There was a clear need to create new study tools for solid/liquid reactions, too, he said. “Solid/liquid interfaces are key for all kinds of research, from batteries to fuel cells to artificial photosynthesis,” the latter which seeks to synthesize plants’ conversion of sunlight into energy.
Hubert Gasteiger, a chemistry professor at the Technical University of Munich and the university’s chair of technical electrochemistry who is familiar with the latest experiment, said, “This work is already quite applicable to real problems,” as it provides new insight about the potential distribution within the double layer.
“No one has been able to look into this roughly 10-nanometer-thin region of the electrochemical double layer in this way before,” he said. “This is one of the first papers where you have a probe of the potential distribution here. Using this tool to validate double-layer models I think would give us insight into many electrochemical systems that are of industrial relevance.”
Probing active chemistry in changing conditions
In the experiment, researchers from Berkeley Lab and Shanghai studied the active chemistry of a gold electrode and a water-containing electrolyte that also contained a neutrally charged molecule called pyrazine. They used a technique called ambient pressure X-ray photoelectron spectroscopy (APXPS) to measure the potential distribution for water and pyrazine molecules across the solid/liquid interface in response to changes in the electrode potential and the electrolyte concentration.
The experiment demonstrated a new, direct way to precisely measure a potential drop in the stored electrical energy within the double layer’s electrolyte solution. These measurements also allowed researchers to determine associated charge properties across the interface (known as the “potential of zero charge” or “pzc”).
Upgrade, new beamline will enhance studies
Importantly, the technique is well-suited to active chemistry, and there are plans to add new capabilities to make this technique more robust for studying finer details during the course of chemical reactions, and to bring in other complementary X-ray study techniques to add new details, Hussain said.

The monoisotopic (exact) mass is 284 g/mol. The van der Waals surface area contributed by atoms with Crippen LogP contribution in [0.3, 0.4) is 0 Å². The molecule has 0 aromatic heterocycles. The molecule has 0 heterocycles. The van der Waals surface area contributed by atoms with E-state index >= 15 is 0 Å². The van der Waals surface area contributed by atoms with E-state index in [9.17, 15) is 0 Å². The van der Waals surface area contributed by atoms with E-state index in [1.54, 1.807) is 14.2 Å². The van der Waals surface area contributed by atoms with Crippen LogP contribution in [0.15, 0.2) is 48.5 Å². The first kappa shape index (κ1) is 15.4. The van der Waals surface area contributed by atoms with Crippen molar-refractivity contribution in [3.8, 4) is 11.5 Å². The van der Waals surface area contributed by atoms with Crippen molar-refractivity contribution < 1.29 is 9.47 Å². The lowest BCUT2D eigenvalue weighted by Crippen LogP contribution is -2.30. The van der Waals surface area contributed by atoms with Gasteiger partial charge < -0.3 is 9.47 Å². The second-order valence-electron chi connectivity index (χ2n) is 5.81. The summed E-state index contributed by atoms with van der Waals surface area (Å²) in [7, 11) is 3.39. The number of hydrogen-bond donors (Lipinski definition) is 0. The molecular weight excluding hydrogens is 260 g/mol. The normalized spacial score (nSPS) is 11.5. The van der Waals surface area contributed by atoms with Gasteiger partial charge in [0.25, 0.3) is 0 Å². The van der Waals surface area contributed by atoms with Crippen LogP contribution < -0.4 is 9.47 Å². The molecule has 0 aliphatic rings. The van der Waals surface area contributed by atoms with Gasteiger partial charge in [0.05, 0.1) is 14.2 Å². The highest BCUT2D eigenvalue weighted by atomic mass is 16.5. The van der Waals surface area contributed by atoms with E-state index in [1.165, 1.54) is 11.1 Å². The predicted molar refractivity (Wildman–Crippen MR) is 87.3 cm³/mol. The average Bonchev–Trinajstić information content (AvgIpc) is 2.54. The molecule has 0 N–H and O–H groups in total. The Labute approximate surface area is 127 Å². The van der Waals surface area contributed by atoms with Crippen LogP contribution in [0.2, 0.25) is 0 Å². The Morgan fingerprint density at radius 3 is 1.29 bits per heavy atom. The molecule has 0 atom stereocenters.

An upgrade to the X-ray beamline where the experiment was conducted is now in progress and is expected to conclude early next year. Also, a brand new beamline that will marry this and several other X-ray capabilities for energy-related research, dubbed AMBER (Advanced Materials Beamline for Energy Research) is under construction at the ALS and is scheduled to begin operating in 2018.
“What’s absolutely key to these new experiments is that they will be carried out in actual, operating conditions—in a working electrochemical cell,” Hussain said. “Ultimately, we will be able to understand how a material behaves down to the level of electrons and atoms, and also to understand charge-transfer and corrosion,” a key problem in battery longevity.
Researchers from the Joint Center for Artificial Photosynthesis, the Joint Center for Energy Storage Research, the Gwangju Institute of Science and Technology in the Republic of Korea, the Shanghai Institute of Microsystem and Information Technology in China, and the School of Physical Science and Technology in China participated in this research. The work was supported by the U.S. Department of Energy Office Science, the National Natural Science Foundation of China, and the Chinese Academy of Sciences-Shanghai Science Research Center.